In November, the UK Chancellor delivered his Autumn Statement which contained a host of reforms including changes to pensions, a boost to the National Living Wage and a stricter approach towards benefits and jobseekers. 

Chancellor Jeremy Hunt claimed a tax cutting agenda for the statement, and the biggest headline measure is part of this narrative – cutting the main 12% rate of employee National Insurance Contributions to 10% from 6 January. This change will affect 28 million people, saving someone with an average salary £450. 

Growth was also central to the statement, with Hunt announcing 110 new measures designed to grow the economy. The chancellor did a lot to promote measures which should boost growth. A key part of this was the announcement of a full expensing programme for businesses to encourage investment. One of the biggest problems in UK productivity is low business investment and this initiative will allow businesses to write off big investments against their tax bill – incentivising them to upgrade technology and equipment and invest for better productivity.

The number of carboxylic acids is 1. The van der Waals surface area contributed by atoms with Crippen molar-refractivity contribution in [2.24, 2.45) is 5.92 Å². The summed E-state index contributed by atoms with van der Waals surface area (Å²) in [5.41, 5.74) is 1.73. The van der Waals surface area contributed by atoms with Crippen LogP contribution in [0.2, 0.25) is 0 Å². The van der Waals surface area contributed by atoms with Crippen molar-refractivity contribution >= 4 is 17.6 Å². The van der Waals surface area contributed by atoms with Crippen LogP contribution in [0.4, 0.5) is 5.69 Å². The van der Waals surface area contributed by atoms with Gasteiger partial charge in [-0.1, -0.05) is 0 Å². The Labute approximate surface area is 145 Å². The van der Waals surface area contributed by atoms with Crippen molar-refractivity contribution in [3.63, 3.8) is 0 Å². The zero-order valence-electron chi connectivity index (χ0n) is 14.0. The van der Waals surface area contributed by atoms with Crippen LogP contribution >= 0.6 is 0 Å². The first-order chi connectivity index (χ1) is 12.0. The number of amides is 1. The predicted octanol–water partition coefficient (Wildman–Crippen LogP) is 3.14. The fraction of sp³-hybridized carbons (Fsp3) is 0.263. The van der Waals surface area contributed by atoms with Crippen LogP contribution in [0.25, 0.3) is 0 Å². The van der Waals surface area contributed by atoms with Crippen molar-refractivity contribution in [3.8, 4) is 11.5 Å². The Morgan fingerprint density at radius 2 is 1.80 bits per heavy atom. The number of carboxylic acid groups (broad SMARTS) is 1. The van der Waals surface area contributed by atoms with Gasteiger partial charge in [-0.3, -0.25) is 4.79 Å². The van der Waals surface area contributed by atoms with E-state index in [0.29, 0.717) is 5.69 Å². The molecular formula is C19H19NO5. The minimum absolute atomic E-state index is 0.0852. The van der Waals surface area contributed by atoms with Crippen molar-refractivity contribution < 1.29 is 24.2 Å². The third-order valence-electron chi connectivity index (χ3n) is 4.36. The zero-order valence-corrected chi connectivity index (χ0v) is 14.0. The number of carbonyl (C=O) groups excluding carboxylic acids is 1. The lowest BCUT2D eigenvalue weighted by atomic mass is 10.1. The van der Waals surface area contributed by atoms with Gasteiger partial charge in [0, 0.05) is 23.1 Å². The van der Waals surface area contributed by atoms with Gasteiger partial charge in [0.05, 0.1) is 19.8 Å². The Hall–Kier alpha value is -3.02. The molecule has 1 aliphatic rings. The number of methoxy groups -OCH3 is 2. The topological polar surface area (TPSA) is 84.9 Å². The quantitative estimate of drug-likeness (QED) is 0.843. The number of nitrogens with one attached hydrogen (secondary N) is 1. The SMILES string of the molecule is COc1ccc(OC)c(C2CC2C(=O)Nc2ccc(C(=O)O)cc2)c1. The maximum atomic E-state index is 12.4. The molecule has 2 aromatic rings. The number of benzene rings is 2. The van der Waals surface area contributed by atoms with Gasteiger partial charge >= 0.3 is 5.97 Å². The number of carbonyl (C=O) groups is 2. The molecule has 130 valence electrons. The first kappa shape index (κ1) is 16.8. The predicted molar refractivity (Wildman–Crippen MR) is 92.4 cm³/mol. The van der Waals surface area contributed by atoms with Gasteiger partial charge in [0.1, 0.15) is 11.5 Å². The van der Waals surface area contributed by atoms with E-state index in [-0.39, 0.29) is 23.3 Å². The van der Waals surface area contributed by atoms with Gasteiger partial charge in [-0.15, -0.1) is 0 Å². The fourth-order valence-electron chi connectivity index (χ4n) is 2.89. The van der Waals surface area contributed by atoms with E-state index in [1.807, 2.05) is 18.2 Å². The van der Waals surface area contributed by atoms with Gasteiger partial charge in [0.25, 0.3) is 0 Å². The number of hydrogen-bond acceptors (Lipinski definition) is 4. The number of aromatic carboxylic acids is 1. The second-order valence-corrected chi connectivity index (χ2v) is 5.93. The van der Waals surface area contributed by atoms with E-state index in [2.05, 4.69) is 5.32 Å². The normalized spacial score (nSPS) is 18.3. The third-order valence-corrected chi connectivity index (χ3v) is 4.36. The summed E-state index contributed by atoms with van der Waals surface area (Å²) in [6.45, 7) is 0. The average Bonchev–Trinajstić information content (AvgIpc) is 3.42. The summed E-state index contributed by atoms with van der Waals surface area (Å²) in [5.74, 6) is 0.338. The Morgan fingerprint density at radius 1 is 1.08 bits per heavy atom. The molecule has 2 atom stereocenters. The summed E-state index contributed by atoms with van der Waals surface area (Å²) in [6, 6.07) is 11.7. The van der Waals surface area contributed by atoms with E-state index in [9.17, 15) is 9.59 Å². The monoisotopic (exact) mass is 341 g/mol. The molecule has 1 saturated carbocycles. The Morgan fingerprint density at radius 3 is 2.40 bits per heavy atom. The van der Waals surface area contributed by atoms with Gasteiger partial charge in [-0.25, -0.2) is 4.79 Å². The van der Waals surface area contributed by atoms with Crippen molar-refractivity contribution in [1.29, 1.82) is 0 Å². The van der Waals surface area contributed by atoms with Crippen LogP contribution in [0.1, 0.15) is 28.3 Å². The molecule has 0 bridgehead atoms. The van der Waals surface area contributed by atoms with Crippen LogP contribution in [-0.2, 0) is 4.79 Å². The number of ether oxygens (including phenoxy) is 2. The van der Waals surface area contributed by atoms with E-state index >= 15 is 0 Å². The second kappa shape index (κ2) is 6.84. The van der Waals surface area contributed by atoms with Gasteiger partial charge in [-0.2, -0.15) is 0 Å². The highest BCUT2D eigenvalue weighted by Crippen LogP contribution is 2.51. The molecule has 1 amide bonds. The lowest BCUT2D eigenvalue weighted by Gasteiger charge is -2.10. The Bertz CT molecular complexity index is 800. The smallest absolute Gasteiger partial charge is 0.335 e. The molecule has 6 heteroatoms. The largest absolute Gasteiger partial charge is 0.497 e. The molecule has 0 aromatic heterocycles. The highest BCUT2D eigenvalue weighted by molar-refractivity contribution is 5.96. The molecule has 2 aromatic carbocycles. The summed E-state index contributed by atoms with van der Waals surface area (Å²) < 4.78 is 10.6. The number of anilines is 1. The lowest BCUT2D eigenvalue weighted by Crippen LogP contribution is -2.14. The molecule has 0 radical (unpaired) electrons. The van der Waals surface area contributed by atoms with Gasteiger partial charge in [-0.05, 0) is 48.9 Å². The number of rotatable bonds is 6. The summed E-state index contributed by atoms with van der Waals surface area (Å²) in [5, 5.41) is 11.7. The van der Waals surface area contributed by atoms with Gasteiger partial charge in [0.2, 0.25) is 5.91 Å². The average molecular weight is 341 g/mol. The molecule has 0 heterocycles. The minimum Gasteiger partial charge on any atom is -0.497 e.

However, the Office for Budget Responsibility downgraded its forecasts for economic growth. Long term annual economic growth was traditionally 2% since the Second World War. Since the global financial crash 15 years ago, annual growth has been about 1%, and the OBR predicts the next few years will be about 0.6%. This means growth will remain sluggish, and the chancellor will be disappointed with those downgraded figures.   

Together with inflation coming down slower than hoped, the government has been forced to raise taxes overall to pay for these measures. It is now in receipt of the highest tax intake since WWII, which means that many people won’t necessarily be feeling the benefits of this personal tax cut. With public service budgets set to see large spending cuts in real terms after the next election, in places it felt slightly reminiscent of the austerity agenda.